Forty years ago the United States government began stockpiling crude oil, creating the Strategic Petroleum Reserve (SPR). Enacted to counter the OPEC cartel’s attempts to drive up oil prices, the purpose of the SPR was to stockpile oil and release it onto the domestic market to lower domestic oil and gasoline prices should they rise too high. Now the Trump Administration would like to sell some of that oil bring in additional revenue for the government. Is that a good idea?
Calming Effect on Oil Markets
The SPR currently consists of around 700 million barrels of oil held in salt caverns along the Gulf coast of Texas and Louisiana. Proponents of maintaining the SPR believe that it has a calming effect on oil markets. Just knowing that the reserve is there, they say, is enough to keep oil companies from becoming concerned about disruptions to oil supplies.
Of course, the SPR has hardly ever been used as it was intended. Oil was released in response to the First Gulf War, after Hurricane Katrina, and in response to disruptions in the Libyan oil industry in 2011, but those were relatively minor releases to combat short disruptions. A release in response to an oil embargo or dramatically rising oil prices has never occurred.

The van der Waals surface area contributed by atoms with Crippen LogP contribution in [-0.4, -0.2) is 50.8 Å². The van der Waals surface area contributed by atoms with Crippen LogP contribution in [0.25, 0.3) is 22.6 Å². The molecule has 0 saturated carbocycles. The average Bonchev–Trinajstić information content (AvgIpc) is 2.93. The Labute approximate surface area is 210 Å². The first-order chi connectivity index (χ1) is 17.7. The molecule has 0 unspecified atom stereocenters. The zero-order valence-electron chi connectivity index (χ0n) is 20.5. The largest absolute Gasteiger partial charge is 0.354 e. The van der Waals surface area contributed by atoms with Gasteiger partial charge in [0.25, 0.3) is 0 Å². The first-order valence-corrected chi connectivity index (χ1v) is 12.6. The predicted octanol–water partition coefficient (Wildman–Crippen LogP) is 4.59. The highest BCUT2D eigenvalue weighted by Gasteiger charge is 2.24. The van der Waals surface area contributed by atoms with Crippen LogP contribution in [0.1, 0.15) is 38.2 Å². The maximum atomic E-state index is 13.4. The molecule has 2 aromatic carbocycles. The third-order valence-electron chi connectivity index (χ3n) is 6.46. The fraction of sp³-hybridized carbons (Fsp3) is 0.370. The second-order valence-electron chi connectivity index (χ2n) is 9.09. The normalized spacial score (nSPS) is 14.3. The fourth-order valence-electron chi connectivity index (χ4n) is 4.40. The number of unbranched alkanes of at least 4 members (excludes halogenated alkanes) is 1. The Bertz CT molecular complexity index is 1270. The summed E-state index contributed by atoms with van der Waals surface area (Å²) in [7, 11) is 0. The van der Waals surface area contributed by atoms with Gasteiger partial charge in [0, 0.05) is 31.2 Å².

Has the Strategic Petroleum Reserve Outlived Its Usefulness?
And that’s why many people want to get rid of the SPR entirely. Because there is no rule for when to release oil from the reserve, it is left entirely to the discretion of the President. And if the President is distracted by other issues, then oil prices will continue to rise and the SPR will remain untouched.
Stockpiling oil is also something that can be done by oil refiners. But stockpiling oil means an additional cost to oil companies as that oil just sits there not doing anything. That’s why oil companies would prefer that the government operate the SPR, essentially transferring the insurance against oil supply disruptions from private companies to American taxpayers. To date, the SPR has cost taxpayers almost $26 billion, between providing the storage facilities and purchasing the oil. That is $26 billion of subsidies to oil companies.
Still, maybe right now isn’t the best time to draw down the SPR. With a glut of oil on world markets and oil prices depressed, the government wouldn’t be able to make nearly as much money as it could in the future. Perhaps it might be wise to wait until oil prices recover a bit before winding down the SPR. But that’s a purely pragmatic approach to winding down the SPR. The SPR is just another example of a government program that never quite lived up to its billing. It’s time to get rid of it and let oil companies deal with the responsibility of protecting themselves against supply disruptions.